In July I made the journey of a lifetime. I decided that I wanted to do a medical volunteering project in Nepal for three weeks. Now this was a big decision considering at the time I was only 16 (I’m still only 17 lol). I’ve grown insanely lucky because I have had the opportunity to travel a lot growing up, however this would be the first time by myself and my first time going to Asia. I wasn’t afraid when I decided to do it because I considered myself a “seasoned” traveler. However I soon realized that was not the case. I remember standing in the airport before security with my dad and thinking,”why am I doing this? I am NOT prepared. I can’t do this. What if I get a horrible disease? what if I get kidnapped? what if I die? Guess it’s too late to back out now.” I have never been more alert on a flight. I sat up in my seat wide awake for all of the 13 hours of the flight, I just couldn’t relax. My layover in China was amazing! I mean it was just an airport and I was only there for three hours, but the fact that I was standing in Asia blew my mind. The first thing I did was call my grandmother and tell her how I couldn’t believe that I was actually in China. I was on the verge of tears because even my mind couldn’t comprehend how amazing it was. It also could have been the exhaustion I felt.
When my second flight landed and I met up with the group, I couldn’t believe my eyes. My first impressions were how chaotic the streets were. The whole system seemed a free for all. I mean seriously, nobody stopped for pedestrians and no matter how hard I looked I couldn’t see a street sign or traffic light. I marveled at families of 5 piled onto a Vespa dodging giant trucks left and right. The women were able to perch themselves on the side and stay perfectly balanced without even holding on! I also noticed how many stay dogs there were. They were nice and very cute but that made it sadder to see them in the street. I remember holding on to the sea in front of my for dear life. I’ve never been on a more bumpy road before. I’m pretty sure my head hit the roof at least 5 times. I was lucky enough to have the best roommate ever! However with myself being American we had a language barrier even though we both spoke english! The photo above is the view from our hotel balcony. I knew immediately I was gonna love Nepal.
An American, a Dane, a Norwegian, a Pole, and an Australian walk into a Nepalese hospital… Sounds like the start of bad joke doesn’t it? Well none of us were laughing at that time. We went to visit a children’s hospital in Kathmandu and for the first time since arriving in Nepal I felt sad. It didn’t so much look like a hospital as it did a block of old apartments. In the hallways you could only walk singe file and if you were taller than 5’7″ then you had to duck down. Every room was poorly lit and experienced power cuts often. They packed so many people into one room and there is no curtains, no private rooms, no room meal service and absolutely no privacy. The rooms are packed because the families stay at the bedside of the patient because there is only one nurse for 50 patients and without the families the patients become neglected. The medical equipment seems outdated and not state of the art at all. The main surgeon we talked to said his salary is NRS 34000 a year which equals roughly USD 340, which is what I make in two weeks at my part time minimum wage jobs at McDonald’s. This really put into perspective the level of poverty that happens in Nepal. The doctor told us how cancer and lung damage are common because people buy cigarettes to cover up their hunger and cigarettes are cheaper than food. Many people die because of diseases that could have been cured if they had a simple test. However awareness and education on these sort of matters is lacking in Nepal. This whole experience made me feel blessed to have been raised in a well off place because no matter how much I think my life could be better, I’ve met people who have it way worse. Now I know that sounds like something parents say to get kids eat their vegetables, but it’s the horrible truth of this world. However These people are some of the nicest and happiest I’ve ever met. Everyone is eager to talk to you and interact with you, even if they don’t speak English. Shoutout to the little girl who followed me around the museum in countryside in Chitwan and now is the owner of my scrunchie bracelet!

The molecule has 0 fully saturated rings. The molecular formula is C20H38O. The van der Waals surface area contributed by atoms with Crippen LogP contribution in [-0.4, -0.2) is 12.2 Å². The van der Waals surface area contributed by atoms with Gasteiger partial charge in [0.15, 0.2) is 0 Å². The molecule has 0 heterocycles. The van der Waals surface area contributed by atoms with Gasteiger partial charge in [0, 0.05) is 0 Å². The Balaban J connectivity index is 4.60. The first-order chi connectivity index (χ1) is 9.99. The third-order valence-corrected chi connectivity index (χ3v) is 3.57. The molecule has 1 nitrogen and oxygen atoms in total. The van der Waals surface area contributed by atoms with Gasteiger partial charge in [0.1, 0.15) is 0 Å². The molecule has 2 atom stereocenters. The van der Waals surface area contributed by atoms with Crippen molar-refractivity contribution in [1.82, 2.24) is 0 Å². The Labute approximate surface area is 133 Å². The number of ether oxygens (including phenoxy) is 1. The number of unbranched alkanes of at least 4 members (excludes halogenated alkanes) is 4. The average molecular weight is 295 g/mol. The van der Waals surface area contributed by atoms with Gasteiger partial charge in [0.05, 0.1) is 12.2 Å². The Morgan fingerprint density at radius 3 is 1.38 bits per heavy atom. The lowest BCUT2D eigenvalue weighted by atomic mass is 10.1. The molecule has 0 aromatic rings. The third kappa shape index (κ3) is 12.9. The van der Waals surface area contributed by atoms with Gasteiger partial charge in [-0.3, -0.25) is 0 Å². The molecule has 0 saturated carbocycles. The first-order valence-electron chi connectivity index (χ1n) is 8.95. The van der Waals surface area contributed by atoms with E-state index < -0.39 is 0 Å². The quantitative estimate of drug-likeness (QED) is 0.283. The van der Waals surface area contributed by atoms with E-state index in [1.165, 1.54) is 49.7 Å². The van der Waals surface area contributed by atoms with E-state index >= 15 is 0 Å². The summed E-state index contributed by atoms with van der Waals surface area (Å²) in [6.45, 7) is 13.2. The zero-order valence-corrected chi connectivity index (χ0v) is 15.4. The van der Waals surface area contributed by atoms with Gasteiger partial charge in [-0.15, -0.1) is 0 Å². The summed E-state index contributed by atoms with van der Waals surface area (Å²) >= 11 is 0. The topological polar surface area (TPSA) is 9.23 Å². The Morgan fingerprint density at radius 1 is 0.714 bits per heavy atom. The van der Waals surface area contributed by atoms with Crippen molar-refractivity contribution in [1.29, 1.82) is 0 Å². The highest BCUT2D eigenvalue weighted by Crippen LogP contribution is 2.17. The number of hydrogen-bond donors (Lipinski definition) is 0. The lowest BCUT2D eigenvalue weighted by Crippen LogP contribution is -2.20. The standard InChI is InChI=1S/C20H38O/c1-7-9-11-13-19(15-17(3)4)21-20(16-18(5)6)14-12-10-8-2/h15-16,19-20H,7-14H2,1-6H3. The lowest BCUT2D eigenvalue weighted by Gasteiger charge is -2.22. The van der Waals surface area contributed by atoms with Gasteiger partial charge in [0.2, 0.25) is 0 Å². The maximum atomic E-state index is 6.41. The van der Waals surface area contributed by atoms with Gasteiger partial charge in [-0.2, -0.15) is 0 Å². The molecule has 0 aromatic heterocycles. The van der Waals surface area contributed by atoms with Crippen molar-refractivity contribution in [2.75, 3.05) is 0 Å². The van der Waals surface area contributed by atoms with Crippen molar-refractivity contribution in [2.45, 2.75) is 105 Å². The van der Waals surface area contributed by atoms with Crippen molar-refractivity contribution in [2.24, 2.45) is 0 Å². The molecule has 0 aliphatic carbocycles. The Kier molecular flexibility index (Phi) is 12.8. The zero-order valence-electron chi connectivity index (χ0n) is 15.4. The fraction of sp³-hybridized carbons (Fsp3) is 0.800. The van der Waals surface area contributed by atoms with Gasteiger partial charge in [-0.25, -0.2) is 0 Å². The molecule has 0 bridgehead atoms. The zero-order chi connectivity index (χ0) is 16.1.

Overall Nepal was a life changing experience and completely changed my outlook on life. If you are thinking of doing something like this all I can say is go for it! Just do it even if it scares because it will be the best decision you’ll ever make!
2 thoughts on “Experiencing Nepal as a Teenager, and How it Changed My Life”
Awesome kiddo. Keep on keeping on.
That’s the stuff, Ali! Just like you are doing it! Love. Glad.